Child pages
  • History of the University
Skip to end of metadata
Go to start of metadata

The University of California was formed in 1868 through the merger of two fledgling institutions: the private College of California in Oakland; and a new state land-grant institution, the Agricultural, Mining, and Mechanical Arts College.

The College of California, led by former clergyman Henry Durant and modeled after Yale and Harvard, featured core courses in Latin, Greek, history, English, mathematics and natural history, with the addition of modern languages. Though it had little funding, it had land — both in Oakland and four miles north at a town site eventually named for George Berkeley, an 18th-century Irish philosopher and bishop.

Meanwhile the state college, created by the state legislature pursuant to the federal land-grant legislation, had funding but as-yet no campus. Leaders of the two institutions decided to join the two schools to their mutual advantage, blending their curricula to form a "complete university." On March 23, 1868, the state governor signed into law the Organic Act, "to Create and Organize the University of California."

Land-grant status

The Morrill Acts of 1862 and 1890 are United States statutes that allowed for states to establish land-grant colleges. Federally controlled land was granted to the states to be developed or sold to found learning institutions that would focus on agriculture, science and engineering. Most of these institutions evolved into public universities such as UC.

Growth of the university

The 10 UC campuses were founded over a 140-year period, with Berkeley (1868) the oldest campus and Merced (2005) the newest.  However, the majority of the campuses — Santa Barbara, Riverside, Davis, San Diego, Irvine and Santa Cruz — became UC general campuses within a relatively short period of time, between 1944 and 1965.

Three campuses — Berkeley, Irvine and Merced — were first established as full-fledged campuses within the UC system. The other campuses either had UC affiliations, generally as research entities predating their establishment as full-fledged campuses, or they existed as independent institutions prior to being incorporated into the UC system:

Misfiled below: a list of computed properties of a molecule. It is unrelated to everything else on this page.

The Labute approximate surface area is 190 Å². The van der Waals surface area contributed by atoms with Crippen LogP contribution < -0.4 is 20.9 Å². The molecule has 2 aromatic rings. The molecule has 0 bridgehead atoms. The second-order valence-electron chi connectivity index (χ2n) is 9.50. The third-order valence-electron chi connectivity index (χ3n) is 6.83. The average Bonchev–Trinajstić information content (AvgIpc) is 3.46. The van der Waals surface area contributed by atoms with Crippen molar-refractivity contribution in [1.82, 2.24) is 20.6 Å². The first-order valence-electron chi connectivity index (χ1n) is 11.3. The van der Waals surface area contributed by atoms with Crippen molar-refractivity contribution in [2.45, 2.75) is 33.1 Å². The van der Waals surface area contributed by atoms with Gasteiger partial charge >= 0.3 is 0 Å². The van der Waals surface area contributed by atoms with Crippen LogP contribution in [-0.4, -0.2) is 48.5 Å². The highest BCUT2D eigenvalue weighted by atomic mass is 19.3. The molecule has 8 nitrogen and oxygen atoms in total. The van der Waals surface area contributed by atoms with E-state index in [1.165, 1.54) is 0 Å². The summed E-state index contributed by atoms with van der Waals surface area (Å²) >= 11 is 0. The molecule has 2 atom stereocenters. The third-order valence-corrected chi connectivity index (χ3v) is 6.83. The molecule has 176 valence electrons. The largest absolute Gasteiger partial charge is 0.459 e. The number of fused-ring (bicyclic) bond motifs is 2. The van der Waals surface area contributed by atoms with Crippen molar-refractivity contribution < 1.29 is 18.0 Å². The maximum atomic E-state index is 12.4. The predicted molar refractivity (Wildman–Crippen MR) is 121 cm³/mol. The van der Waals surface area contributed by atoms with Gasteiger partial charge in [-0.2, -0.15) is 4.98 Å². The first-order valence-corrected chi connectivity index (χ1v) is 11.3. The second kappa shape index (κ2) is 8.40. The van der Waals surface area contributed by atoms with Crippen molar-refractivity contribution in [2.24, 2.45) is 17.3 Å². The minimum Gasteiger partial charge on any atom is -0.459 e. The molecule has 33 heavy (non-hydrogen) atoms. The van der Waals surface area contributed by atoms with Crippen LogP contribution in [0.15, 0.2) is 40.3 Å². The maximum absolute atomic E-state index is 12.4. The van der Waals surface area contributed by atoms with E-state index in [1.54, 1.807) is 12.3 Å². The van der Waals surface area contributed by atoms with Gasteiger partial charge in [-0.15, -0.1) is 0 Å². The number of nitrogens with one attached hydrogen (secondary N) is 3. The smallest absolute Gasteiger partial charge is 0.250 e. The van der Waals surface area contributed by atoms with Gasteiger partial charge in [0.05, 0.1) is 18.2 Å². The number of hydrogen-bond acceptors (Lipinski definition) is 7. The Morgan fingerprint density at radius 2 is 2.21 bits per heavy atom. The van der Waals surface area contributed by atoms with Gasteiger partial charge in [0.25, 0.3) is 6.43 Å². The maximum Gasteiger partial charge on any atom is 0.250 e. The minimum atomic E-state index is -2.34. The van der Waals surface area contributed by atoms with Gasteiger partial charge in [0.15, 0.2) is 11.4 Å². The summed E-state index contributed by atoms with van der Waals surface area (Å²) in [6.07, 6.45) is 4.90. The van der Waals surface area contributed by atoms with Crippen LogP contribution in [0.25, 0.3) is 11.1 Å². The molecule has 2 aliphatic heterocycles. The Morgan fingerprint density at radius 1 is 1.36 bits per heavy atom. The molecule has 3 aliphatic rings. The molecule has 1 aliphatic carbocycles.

• UC San Francisco was founded as Toland Medical College in 1864. Toland and the California College of Pharmacy affliated with UC in 1873; eight years later, the UC Regents added a dental college. Official campus status was given in 1964.
  • UC Riverside, founded in 1907, grew out of a citrus experiment station. The College of Letters and Science was established in 1948; general campus status was granted in 1959.
  • UC Davis started in 1905 as a university farm extension of UC Berkeley. It became a general campus in 1959.
  • UC San Diego evolved from the Scripps Institution of Oceanography (1903); it became a general campus in 1960.
  • UC Santa Cruz has a predecessor in the Lick Observatory (1888); it because a general campus in 1965.

Two campuses were originally established as teachers colleges within the state college system:

  • UCLA, established in 1882 as the Los Angeles State Normal School, joined the UC system in 1919.
  • UC Santa Barbara, established in 1909 as Santa Barbara State College, joined the UC system in 1944.
California Master Plan for Higher Education

UC's historical strengths in research were recognized as the California Master Plan for Higher Education (1960) designated UC as the primary state-supported academic research institution. The Master Plan also gives UC exclusive jurisdiction in public higher education for doctoral degrees (with the exception that the California State University system can award joint doctorates) and for instruction in law, medicine, dentistry and veterinary medicine.

Sources:  Campus websites; UC Communications

  • No labels